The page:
I am going to use the word “abundant” to describe the European Starling.
We rarely think of the starling as a beautiful bird, but I rather like their pretty speckled, winter coat of feathers.
First brought to North America by Shakespeare enthusiasts in the nineteenth century, European Starlings are now among the continent’s most numerous songbirds.
Successfully introduced in Central Park, New York, 1890–91; across continent by late 1940s. Population currently exceeds 200 million.
Though they’re sometimes resented for their abundance and aggressiveness, they’re still dazzling birds when you get a good look.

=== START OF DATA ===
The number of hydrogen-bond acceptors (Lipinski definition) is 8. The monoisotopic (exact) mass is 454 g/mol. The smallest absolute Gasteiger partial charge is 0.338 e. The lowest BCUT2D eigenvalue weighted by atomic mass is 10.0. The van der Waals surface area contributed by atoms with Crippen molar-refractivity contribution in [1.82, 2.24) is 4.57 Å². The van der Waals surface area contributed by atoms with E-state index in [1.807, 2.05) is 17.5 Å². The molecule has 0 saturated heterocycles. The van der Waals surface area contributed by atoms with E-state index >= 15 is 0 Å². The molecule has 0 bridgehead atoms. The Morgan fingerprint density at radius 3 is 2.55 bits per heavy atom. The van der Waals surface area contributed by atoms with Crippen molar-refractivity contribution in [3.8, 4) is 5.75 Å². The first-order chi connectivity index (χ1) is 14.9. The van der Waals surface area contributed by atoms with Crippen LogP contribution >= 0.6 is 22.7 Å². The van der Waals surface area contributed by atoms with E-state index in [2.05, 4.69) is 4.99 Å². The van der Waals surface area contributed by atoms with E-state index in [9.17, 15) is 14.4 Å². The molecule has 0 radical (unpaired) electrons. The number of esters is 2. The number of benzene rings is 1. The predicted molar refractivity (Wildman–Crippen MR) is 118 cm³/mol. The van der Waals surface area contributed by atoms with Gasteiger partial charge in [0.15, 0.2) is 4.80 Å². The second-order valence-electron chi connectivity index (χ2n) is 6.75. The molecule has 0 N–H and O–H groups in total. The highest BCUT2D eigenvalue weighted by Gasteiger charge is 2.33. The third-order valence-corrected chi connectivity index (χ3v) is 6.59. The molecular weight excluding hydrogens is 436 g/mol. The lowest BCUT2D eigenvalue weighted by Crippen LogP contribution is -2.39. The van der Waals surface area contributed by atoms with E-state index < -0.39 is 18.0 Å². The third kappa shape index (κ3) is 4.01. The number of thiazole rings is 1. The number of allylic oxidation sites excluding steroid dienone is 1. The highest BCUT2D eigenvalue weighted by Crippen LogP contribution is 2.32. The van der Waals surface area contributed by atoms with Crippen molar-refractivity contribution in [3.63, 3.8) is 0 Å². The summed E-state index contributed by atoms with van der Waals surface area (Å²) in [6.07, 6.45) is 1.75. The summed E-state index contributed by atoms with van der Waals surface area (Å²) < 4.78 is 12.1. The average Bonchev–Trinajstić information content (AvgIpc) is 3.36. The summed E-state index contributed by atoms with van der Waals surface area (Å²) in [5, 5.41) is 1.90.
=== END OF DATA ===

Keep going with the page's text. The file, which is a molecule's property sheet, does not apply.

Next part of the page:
Covered in white spots during winter, they turn dark and glossy in summer. For much of the year, they wheel through the sky and mob lawns in big, noisy flocks.
Starlings are relatives of the mynah birds, and like them they have impressive vocal abilities and a gift for mimicry.
Widespread and abundant in much of North America, they are arguably and problematically the most successful bird on the continent.